English Place-name Society

Survey of English Place-Names

A county-by-county guide to the linguistic origins of England’s place-names – a project of the English Place-Name Society, founded 1923.

Naight Brook

Early-attested site in the Parish of Deerhurst

Historical Forms

  • the Eight 1590 Camd 1779 Rudder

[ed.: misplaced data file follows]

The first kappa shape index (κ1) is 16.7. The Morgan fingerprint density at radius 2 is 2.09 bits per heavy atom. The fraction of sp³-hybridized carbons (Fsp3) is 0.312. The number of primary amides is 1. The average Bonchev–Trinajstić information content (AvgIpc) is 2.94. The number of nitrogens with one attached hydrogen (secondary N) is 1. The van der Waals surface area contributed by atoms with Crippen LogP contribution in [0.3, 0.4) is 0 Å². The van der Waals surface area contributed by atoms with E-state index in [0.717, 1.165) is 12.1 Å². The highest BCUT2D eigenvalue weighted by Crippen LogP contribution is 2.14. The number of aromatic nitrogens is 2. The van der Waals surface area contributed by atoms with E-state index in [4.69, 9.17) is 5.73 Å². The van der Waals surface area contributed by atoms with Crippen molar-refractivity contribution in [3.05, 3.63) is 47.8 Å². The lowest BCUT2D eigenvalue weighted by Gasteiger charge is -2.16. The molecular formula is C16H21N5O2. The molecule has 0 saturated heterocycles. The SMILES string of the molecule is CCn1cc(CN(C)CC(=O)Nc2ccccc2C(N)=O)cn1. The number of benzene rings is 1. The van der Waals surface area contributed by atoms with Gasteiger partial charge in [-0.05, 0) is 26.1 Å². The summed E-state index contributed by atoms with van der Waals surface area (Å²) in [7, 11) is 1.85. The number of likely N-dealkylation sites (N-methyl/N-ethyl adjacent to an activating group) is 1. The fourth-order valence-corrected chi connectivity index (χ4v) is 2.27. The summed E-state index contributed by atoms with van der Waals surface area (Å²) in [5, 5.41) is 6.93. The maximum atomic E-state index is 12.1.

Naight Brook, the Eight 1590 Camd, 1779 Rudder 403. This stream runs into the Severn at Deerhurst at a point where old flood-banks seem to show the river formerly had a second channel which would have made an island in it and the name denotes that; v. ēgeð 'small island, ait', with initial n - in the modern form from an older wrong analysis of ME  atten eit as atte neit (cf. EPN i, 13–14, Phonol. § 45).The special interest of the name is that it might well mark the site (as Camd 275 suggested) of the Olanige where in 1016 King Edmund and King Cnut made their peace, came to terms, and divided England between them (cf. Stenton 387); the place is called æt Olanige in ASC (E, F s.a. 1016), and the scribe of ASC (D) calls it set Olan íge wið Deorhyrste (that is, 'against or near Deerhurst'). In view of the last statement, it is unlikely to be Alney Island (iii, 161infra ) some 7 miles further south in Maisemore. Olanige means 'Ola's island', v. ēg . On an OE  unrecorded pers.n. Ol (l )a , cf. Olney (Bk 12) and Owlpen (244infra ).